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Tuesday, July 14, 2009

Inspection and Repair

Inspection is one of the key aspects of aviation maintenance. Sure, if a wing falls off everyone knows it but we don't want wings falling off. Or engines quitting. Or parts breaking. The key to preventing all of that is: inspection. It's important to find the little things and fix them to prevent them from becoming big things.

Two major inspections are going on right now. The smaller of the two inspections, both in size and scope, is of the Bakeng Deuce. The Bakeng Deuce was donated to MMS not too long ago and is going through a "condition inspection" which, for an "experimental" aircraft, is the equivalent of an "annual inspection" for a FAA certificated aircraft like a Piper, or a Cessna, or a Beechcraft. The Bakeng Deuce is a two seat, single engine, open cockpit, covered airplane.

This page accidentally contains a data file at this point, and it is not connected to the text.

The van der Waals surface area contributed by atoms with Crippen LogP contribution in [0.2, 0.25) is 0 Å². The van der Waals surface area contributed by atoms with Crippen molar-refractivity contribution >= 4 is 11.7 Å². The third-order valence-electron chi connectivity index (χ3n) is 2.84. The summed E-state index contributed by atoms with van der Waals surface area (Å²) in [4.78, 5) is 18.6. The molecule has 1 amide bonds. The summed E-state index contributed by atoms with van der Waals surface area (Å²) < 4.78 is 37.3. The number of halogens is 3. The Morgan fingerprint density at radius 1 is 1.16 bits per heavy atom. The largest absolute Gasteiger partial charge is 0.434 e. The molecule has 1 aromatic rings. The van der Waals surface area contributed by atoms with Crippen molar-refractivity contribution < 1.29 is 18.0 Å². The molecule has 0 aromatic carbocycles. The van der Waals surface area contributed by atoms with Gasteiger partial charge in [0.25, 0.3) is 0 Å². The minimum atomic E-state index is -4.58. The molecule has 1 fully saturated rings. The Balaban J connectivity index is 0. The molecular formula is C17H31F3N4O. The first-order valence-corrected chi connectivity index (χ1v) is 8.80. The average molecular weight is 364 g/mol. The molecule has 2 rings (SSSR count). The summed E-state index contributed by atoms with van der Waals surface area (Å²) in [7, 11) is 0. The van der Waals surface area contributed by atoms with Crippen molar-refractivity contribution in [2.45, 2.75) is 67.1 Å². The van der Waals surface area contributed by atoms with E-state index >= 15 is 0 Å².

Tim F. works in the forward cockpit while Paul inspects structure inside the leading edge of the Bakeng Duece wing.

The larger, more complex inspection is of the Cessna 337 used by LAMP for ministry in Canada. The 337 is a twin engine, six passenger aircraft made of aluminum and is in for an annual inspection and to have both engines overhauled.

Chuck, inside the fuselage, inspects the hydraulic lines that lock the retractable main gear in place on the Cessna 337.

Scott Grote, one of MMS's three Production Mechanics, is in charge of both inspections. He has a lot on his plate right now and is doing a great job managing the challenges.

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